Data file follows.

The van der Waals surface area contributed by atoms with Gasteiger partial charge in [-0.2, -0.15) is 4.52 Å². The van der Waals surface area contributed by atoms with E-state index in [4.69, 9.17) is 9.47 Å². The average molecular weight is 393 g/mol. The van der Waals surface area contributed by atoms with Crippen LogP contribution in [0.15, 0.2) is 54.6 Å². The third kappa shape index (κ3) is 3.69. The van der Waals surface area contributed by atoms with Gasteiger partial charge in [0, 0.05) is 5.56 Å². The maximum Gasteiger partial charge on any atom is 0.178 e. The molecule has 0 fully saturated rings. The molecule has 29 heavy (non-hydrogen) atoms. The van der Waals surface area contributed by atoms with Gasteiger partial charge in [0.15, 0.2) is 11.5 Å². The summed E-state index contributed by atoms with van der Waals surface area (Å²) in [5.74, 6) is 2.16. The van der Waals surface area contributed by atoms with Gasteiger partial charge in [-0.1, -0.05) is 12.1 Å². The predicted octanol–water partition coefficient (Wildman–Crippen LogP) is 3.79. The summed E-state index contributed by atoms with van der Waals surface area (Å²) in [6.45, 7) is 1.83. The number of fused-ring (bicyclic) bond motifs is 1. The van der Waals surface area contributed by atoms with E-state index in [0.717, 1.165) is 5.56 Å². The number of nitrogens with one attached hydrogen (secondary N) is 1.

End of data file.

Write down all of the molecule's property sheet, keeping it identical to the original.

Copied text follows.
The van der Waals surface area contributed by atoms with Gasteiger partial charge in [-0.2, -0.15) is 4.52 Å². The van der Waals surface area contributed by atoms with E-state index in [4.69, 9.17) is 9.47 Å². The average molecular weight is 393 g/mol. The van der Waals surface area contributed by atoms with Crippen LogP contribution in [0.15, 0.2) is 54.6 Å². The third kappa shape index (κ3) is 3.69. The van der Waals surface area contributed by atoms with Gasteiger partial charge in [0, 0.05) is 5.56 Å². The maximum Gasteiger partial charge on any atom is 0.178 e. The molecule has 0 fully saturated rings. The molecule has 29 heavy (non-hydrogen) atoms. The van der Waals surface area contributed by atoms with Gasteiger partial charge in [0.15, 0.2) is 11.5 Å². The summed E-state index contributed by atoms with van der Waals surface area (Å²) in [5.74, 6) is 2.16. The van der Waals surface area contributed by atoms with Gasteiger partial charge in [-0.1, -0.05) is 12.1 Å². The predicted octanol–water partition coefficient (Wildman–Crippen LogP) is 3.79. The summed E-state index contributed by atoms with van der Waals surface area (Å²) in [6.45, 7) is 1.83. The number of fused-ring (bicyclic) bond motifs is 1. The van der Waals surface area contributed by atoms with E-state index in [0.717, 1.165) is 5.56 Å². The number of nitrogens with one attached hydrogen (secondary N) is 1.